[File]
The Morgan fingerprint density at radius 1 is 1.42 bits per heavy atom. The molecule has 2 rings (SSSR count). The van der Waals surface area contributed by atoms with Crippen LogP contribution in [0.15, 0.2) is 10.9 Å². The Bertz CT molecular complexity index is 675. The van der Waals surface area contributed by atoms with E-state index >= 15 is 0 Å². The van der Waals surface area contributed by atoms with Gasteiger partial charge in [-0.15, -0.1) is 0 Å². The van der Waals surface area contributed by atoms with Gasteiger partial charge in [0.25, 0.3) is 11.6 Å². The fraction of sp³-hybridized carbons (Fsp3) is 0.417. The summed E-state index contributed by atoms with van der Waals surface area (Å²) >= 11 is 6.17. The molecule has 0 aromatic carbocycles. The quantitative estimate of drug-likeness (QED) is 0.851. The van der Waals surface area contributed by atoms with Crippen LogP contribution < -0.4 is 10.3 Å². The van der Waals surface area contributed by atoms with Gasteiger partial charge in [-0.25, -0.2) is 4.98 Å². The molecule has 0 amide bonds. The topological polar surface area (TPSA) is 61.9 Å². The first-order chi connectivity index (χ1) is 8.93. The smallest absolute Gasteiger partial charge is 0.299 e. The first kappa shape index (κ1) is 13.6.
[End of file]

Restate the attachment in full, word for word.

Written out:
The Morgan fingerprint density at radius 1 is 1.42 bits per heavy atom. The molecule has 2 rings (SSSR count). The van der Waals surface area contributed by atoms with Crippen LogP contribution in [0.15, 0.2) is 10.9 Å². The Bertz CT molecular complexity index is 675. The van der Waals surface area contributed by atoms with E-state index >= 15 is 0 Å². The van der Waals surface area contributed by atoms with Gasteiger partial charge in [-0.15, -0.1) is 0 Å². The van der Waals surface area contributed by atoms with Gasteiger partial charge in [0.25, 0.3) is 11.6 Å². The fraction of sp³-hybridized carbons (Fsp3) is 0.417. The summed E-state index contributed by atoms with van der Waals surface area (Å²) >= 11 is 6.17. The molecule has 0 aromatic carbocycles. The quantitative estimate of drug-likeness (QED) is 0.851. The van der Waals surface area contributed by atoms with Crippen LogP contribution < -0.4 is 10.3 Å². The van der Waals surface area contributed by atoms with Gasteiger partial charge in [-0.25, -0.2) is 4.98 Å². The molecule has 0 amide bonds. The topological polar surface area (TPSA) is 61.9 Å². The first-order chi connectivity index (χ1) is 8.93. The smallest absolute Gasteiger partial charge is 0.299 e. The first kappa shape index (κ1) is 13.6.